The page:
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The Bund | © Matthias Ripp/Flickr
The Bund | © Matthias Ripp/Flickr
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How to Spend 24 Hours in Shanghai

Picture of Rachel Deason
Updated: 4 June 2017
Good news for travelers with a long layover in Shanghai: you don’t need a visa to head out of the airport and get a taste of the city. In fact, you can stay in China visa-free for up to 72 hours. Follow Culture Trip’s guide to Shanghai in 24 hours, and you may end up having the best day of your whole trip right here.

Take the world’s fastest train into town

There are two international airports in Shanghai, but chances are you’ll be flying into Pudong (PVG). The Pudong airport is world-class, but it’s basically in the middle of nowhere. Naive tourists often assume that a layover in Shanghai means the ability to stroll out of the airport into civilization, but unfortunately for now, this is not the case. Of course, you can take a taxi or bus into town, but nothing quite typifies Shanghai like the Maglev, which runs daily until 9:30pm from PVG to the Longyang Rd. metro station at speeds up to 268 mph (431 kph). There’s nothing like the feeling of darting past goat farms and shanty suburbs on a giant levitation tube. It puts Shanghai’s rapid development into perspective and preps you nicely for what to expect from the rest of the city.

Get the best views of the Bund

The Bund may be humdrum for people who live in Shanghai, but for visitors, it’s one of the first things you must do when you enter the city. On the left bank of the waterfront promenade are the old European buildings from Shanghai’s colonial days, and on the right are the skyscrapers that have come to represent Shanghai on postcards and stamps around the world. If you want the best views of both, grab a drink from upscale rooftop bar Flair on the Pudong side of the Huangpu River. Located at the top of the Ritz Carlton Shanghai Pudong, Flair is so close to the Pearl Tower, patrons can nearly reach out and touch it.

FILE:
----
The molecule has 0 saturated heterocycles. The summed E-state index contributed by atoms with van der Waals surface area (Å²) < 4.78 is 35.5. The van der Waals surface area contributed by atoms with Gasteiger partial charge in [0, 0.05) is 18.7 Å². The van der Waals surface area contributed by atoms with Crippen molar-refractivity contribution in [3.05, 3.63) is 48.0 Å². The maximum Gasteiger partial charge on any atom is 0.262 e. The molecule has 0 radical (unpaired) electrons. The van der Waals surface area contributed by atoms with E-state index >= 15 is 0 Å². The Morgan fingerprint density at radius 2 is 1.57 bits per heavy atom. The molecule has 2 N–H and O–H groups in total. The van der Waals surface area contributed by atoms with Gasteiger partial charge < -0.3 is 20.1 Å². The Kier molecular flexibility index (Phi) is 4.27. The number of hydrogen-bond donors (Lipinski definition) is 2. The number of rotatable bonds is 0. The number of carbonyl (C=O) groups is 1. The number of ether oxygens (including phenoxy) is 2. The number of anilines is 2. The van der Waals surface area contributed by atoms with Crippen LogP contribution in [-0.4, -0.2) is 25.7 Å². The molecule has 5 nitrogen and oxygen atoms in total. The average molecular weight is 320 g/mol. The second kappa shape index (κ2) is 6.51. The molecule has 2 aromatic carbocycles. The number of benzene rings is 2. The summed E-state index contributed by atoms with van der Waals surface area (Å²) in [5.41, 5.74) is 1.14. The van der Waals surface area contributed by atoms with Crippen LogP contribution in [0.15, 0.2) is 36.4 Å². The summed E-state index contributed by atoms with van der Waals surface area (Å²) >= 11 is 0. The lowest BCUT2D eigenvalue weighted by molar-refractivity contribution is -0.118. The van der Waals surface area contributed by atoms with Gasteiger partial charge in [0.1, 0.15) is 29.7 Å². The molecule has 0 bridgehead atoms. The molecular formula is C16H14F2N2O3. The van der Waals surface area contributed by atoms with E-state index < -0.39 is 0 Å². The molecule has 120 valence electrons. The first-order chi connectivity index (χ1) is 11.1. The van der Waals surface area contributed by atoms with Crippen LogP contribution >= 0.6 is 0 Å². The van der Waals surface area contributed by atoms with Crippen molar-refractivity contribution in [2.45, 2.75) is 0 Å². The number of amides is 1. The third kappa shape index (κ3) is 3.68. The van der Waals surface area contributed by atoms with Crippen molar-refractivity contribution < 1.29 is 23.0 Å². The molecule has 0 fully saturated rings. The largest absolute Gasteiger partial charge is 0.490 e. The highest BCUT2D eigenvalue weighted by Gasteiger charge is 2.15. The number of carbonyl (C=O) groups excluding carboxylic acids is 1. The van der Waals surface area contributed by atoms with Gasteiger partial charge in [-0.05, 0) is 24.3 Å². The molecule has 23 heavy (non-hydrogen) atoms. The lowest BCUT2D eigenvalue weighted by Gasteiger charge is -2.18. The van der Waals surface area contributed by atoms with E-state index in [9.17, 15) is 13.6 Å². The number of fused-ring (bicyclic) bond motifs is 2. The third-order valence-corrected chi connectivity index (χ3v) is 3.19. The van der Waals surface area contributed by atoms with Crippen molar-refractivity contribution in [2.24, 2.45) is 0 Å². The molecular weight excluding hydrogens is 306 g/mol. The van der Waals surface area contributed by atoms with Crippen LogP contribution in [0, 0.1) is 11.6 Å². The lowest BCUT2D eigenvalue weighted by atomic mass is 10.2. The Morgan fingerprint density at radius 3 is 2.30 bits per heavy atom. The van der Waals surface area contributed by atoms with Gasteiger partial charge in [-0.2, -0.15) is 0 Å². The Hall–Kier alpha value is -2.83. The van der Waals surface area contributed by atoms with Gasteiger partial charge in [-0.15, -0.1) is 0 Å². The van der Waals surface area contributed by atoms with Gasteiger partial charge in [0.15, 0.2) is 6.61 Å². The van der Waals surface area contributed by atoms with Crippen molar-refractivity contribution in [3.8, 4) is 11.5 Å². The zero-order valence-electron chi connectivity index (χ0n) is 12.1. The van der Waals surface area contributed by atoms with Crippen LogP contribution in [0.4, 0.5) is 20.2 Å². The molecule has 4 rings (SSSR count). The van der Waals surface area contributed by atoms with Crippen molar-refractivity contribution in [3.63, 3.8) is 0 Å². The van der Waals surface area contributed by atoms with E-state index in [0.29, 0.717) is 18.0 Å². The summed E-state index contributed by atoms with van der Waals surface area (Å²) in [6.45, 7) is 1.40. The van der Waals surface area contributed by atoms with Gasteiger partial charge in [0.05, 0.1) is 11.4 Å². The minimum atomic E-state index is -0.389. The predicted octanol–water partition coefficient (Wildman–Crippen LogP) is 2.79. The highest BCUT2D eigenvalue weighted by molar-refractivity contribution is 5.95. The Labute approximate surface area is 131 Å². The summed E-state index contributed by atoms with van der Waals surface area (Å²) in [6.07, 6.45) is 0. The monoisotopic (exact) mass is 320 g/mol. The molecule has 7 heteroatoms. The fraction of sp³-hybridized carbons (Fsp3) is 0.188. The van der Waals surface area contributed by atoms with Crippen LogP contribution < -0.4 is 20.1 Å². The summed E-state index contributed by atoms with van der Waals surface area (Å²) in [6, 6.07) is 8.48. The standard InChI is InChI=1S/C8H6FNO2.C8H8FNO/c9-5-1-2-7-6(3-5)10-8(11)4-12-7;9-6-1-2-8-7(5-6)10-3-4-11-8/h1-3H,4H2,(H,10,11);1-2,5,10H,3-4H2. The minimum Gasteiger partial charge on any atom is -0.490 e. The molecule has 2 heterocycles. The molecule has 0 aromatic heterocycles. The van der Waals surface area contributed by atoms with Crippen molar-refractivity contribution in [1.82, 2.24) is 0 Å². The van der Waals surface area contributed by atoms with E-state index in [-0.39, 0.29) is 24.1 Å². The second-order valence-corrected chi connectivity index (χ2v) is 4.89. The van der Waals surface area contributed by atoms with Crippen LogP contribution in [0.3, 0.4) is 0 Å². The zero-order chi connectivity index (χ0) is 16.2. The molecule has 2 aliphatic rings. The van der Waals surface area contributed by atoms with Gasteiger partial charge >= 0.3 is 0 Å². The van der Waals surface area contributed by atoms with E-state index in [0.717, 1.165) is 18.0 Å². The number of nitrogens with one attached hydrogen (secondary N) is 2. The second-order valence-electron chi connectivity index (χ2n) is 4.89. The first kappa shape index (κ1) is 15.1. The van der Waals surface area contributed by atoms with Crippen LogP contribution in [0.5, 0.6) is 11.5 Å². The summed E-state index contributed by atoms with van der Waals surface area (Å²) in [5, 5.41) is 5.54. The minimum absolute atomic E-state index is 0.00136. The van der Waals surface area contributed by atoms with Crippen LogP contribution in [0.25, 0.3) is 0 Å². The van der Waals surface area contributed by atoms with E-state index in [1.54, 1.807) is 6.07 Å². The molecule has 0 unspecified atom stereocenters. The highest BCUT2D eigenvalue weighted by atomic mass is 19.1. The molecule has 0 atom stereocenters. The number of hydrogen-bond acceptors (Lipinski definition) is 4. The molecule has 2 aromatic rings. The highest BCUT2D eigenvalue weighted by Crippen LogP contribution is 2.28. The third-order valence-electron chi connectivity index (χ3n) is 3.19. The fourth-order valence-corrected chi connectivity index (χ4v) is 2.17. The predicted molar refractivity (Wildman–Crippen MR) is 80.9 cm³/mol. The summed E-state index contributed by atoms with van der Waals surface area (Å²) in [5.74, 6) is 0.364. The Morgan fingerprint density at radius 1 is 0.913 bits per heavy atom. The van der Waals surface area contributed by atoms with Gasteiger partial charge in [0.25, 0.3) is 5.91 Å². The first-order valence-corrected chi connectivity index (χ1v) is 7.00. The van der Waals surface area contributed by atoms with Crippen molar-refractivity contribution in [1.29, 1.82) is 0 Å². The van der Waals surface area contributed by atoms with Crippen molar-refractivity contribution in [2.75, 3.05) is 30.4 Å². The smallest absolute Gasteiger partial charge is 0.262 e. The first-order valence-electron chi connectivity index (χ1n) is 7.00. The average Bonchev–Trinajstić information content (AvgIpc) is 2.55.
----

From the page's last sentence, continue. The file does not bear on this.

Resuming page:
Flair, 58/F Century Avenue 8, Huangpu District, Shanghai, China

Walk into the heart of the city

After you’ve taken all your pictures at Flair, hop on Shanghai Metro Line 2 to East Nanjing Rd. This pedestrian street was the heart of the city during Shanghai’s colonial days and is now a major shopping and dining area full of tourists and locals alike. It is absolutely worth seeing for the neon lights alone, but be on guard against scammers and petty thieves. For RMB5 (US$0.73), you can take a little train down the street, in case you want to take photos without a walking incident! Nanjing Road Pedestrian Street runs from the Bund to People’s Square, where you’ll want to end up for some quality museum visiting.

Nanjing Road Pedestrian Street, Huangpu District, Shanghai, China

Visit a museum in People’s Square

Throughout Shanghai‘s short history, People’s Square has been a nucleus of culture and activity. Due to its centrality and proximity to the Bund, the area draws tourists from all over the world to its hectic streets. And for the discerning tourist, People’s Square can truly be worth the hype. If you know where to find them, People’s Square is packed with amazing and cheap local restaurants and street food stalls, parks, museums, and more. For a quintessential People’s Square experience, check out the Shanghai Urban Planning Exhibition Center. This six-story building located on People’s Avenue provides visitors a detailed look at the evolution of one of the world’s most dynamic cities. It’s hard to predict what Shanghai will do next, but perhaps this museum will give you a clue.

Shanghai Urban Planning Exhibition Center, 100 Renmin Ave, Huangpu District, Shanghai, China


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Eat local

You can’t come to Shanghai without experiencing its culinary wonders. From penny-priced street food to budget-blowing Michelin-starred restaurants, Shanghai is a foodie paradise. Luckily for you, some of the city’s best local eats are located right around People’s Square, so you won’t have to go far to eat well. Pop into Jia Jia Tang Bao for a taste of Shanghai’s signature dish, the Xiao Long Bao. Perhaps the most famous purveyors of Xiao Long Bao in Shanghai, Jia Jia Tang Bao is little more than a hole in the wall, but it is an institution in the city. Lines are long, and closing times are arbitrary, but the chefs here have mastered the traditional pork filling and even offer crab roe-stuffed Bao. If street food is more your thing, head over to the southern end of Yunnan Rd, where you’ll find everything from halal kebabs to Shanghainese noodles.